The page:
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Notes On Democracy Kindle Edition
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Nevertheless, he feels it is his duty as a man of intellectual integrity to critique democracy in its own terms: it's defense of liberty and it's ability to EFFECTIVELY impose morality on it's own citizens.
Mencken was active during the prohibition era and the Scopes trial, to extremely plain failures of government to impose "Puritan" morality on the masses, and making a circus of it meanwhile.
This is why Mencken says that democracy is "the art of governing the circus form the monkey cage." This is something he genuinely believes, but as a social critic, enjoys as a source of material.
Mencken on many issues was what we refer to today as a libertarian or nineteenth-century liberal--he valued liberty and believed "that any invasion of it is immensely dangerous to the commonweal--especially when that invasion is alleged to have a moral purpose." Inherent, though, in freedom is the freedom to fail, and Mencken understood that most of his countrymen disagreed with him on the value of liberty--he thought that the average person valued security over liberty, was apt to see himself as a member of a group instead of seeing himself as an individual, and was "quite willing to exchange any of the boons of freedom for something he can use."
Whether or not the author agrees, democracy is the best form of governance yet invented, though like all earthly institutions it is not perfect. Mencken notes the pandering even in his day that politicians had to do to stay in office.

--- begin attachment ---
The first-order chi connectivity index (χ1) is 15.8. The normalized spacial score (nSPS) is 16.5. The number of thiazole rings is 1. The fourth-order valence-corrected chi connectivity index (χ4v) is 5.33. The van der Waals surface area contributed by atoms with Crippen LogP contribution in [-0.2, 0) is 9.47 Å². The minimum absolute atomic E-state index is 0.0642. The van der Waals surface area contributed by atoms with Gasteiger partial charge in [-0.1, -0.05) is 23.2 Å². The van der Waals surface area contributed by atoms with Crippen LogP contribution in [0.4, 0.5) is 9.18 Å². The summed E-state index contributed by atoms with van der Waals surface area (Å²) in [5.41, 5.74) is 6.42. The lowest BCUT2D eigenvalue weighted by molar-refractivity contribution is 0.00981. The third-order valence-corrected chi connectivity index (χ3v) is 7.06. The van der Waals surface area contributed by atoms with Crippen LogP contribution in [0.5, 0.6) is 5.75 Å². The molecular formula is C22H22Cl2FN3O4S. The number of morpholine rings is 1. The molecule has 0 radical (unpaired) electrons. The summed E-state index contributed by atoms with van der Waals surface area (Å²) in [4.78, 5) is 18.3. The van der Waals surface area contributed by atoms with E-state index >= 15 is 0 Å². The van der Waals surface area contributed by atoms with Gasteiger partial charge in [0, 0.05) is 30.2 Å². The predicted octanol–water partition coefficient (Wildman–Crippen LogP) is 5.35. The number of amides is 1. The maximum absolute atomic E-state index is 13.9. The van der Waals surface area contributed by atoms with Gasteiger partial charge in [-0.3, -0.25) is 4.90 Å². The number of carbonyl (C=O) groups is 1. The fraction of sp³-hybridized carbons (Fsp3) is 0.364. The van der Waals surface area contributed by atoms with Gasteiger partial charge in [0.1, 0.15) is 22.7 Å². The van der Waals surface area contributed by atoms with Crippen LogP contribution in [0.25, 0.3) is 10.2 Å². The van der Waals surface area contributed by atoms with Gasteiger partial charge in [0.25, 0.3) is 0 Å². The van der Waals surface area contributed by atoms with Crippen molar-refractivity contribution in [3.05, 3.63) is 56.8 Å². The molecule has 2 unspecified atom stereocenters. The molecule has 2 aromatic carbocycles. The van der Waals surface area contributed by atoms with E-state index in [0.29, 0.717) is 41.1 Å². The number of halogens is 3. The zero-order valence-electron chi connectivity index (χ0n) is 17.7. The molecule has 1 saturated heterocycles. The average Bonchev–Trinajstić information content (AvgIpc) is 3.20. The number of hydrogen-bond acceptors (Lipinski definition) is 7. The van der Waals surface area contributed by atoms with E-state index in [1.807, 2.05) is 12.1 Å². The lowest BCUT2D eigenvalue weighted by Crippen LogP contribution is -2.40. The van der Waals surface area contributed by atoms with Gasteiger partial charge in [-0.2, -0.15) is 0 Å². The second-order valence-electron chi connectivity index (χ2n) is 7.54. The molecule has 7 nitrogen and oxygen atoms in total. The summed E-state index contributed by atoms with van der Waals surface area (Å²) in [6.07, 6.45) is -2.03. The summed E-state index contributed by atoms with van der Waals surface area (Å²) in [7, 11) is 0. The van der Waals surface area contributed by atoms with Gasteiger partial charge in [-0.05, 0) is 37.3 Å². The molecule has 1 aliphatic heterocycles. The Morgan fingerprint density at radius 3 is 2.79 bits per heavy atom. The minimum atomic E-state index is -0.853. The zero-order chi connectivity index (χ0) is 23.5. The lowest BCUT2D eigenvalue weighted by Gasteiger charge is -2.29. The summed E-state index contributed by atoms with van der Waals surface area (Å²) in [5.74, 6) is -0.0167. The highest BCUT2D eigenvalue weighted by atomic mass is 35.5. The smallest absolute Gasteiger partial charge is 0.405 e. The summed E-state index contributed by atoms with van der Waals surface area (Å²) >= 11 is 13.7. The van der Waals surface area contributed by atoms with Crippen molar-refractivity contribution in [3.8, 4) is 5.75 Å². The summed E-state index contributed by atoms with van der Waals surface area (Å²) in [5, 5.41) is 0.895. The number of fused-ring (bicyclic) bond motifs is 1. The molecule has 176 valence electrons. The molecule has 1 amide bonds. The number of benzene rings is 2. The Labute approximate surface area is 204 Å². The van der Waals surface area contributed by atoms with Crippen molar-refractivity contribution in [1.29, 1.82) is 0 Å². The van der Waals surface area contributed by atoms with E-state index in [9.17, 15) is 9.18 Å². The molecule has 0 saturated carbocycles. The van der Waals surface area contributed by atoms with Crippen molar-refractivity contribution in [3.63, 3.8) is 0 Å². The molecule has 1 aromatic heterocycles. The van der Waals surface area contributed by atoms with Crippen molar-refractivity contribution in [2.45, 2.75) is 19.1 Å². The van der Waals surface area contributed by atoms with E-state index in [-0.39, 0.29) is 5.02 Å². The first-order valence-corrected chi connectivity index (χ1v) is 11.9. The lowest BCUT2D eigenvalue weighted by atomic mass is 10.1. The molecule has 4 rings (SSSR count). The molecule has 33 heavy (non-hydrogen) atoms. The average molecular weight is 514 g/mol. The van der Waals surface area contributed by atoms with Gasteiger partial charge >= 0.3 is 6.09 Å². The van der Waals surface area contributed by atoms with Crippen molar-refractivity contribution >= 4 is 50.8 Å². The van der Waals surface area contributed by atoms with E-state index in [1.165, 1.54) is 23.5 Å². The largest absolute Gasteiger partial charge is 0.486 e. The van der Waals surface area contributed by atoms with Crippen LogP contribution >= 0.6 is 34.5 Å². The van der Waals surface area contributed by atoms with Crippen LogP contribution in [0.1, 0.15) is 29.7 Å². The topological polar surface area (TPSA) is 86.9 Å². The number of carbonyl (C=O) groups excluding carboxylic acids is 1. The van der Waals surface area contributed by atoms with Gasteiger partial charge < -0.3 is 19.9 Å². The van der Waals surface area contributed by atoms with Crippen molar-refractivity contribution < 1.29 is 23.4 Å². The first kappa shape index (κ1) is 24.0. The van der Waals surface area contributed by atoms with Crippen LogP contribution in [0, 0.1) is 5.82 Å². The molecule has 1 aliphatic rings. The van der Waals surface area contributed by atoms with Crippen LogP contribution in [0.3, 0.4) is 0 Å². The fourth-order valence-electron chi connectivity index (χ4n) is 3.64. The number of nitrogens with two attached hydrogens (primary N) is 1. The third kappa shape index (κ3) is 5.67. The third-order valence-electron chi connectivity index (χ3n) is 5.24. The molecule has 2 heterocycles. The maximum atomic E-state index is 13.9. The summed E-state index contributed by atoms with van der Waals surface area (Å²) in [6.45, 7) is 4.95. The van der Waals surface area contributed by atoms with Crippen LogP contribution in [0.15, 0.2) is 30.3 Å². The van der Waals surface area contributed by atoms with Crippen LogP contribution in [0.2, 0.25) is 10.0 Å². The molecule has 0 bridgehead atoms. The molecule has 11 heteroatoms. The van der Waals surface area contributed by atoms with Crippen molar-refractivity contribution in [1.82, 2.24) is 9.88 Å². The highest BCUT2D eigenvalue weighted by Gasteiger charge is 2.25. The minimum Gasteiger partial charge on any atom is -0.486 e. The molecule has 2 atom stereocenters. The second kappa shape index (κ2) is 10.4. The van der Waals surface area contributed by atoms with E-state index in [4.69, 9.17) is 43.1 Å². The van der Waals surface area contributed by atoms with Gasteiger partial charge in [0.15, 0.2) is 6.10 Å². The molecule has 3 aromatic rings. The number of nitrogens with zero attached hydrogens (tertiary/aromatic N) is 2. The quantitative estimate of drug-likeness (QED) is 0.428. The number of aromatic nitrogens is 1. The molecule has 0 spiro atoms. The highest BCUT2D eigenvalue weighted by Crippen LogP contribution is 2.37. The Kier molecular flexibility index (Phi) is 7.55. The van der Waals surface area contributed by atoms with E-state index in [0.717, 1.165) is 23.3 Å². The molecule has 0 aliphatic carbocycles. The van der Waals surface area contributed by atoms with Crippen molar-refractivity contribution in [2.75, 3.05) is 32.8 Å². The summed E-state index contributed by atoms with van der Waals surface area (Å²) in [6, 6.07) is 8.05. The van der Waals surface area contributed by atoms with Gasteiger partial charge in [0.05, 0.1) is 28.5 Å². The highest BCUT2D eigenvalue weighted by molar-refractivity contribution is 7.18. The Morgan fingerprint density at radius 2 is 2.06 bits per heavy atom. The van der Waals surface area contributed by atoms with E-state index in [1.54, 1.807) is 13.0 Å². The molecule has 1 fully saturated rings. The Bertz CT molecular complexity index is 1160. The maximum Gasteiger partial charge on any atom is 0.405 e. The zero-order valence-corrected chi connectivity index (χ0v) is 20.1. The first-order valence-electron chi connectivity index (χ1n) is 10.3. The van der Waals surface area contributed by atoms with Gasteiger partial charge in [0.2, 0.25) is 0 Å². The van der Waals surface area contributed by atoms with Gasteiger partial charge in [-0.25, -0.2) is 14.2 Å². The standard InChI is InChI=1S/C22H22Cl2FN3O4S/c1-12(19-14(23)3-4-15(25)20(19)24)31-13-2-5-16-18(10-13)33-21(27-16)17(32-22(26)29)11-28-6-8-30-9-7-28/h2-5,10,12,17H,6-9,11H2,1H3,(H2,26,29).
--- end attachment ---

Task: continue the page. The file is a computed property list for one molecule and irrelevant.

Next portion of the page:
And in a democracy in any era, there will be poorly informed voters--to name perhaps the most pernicious myth extant in our era, think of the vast number of souls out there who think that our entitlements do not need to be reformed and that they could easily be shored up if we just taxed the rich more. Others simply lack the wisdom to know who would be a good elected official--Mencken made fun of the voters in the 1920 election who voted against the Democratic ticket because Cox was divorced and Wilson married "too soon" after the death of his first wife. One could draw a straight line to modern voters who were swayed because a candidate forcefully kissed his wife on the platform at his nominating convention or because a prospective candidate had a perfect crease on his pant leg.
As we enter another fall campaign, though, we have the opportunity to change course and should remember Mencken's observation that the people really are sovereign and really can get what they want at the ballot box if they want it badly enough. Let's hope that in 2012 people realize we have gone (much, much) too far in the direction of security at the expense of liberty, recall that Benjamin Franklin thought that excessive public debt was the chief threat to our keeping our republic, and vote for those who understand that economic liberty is indispensable to long-term prosperity and thus indispensable to military strength.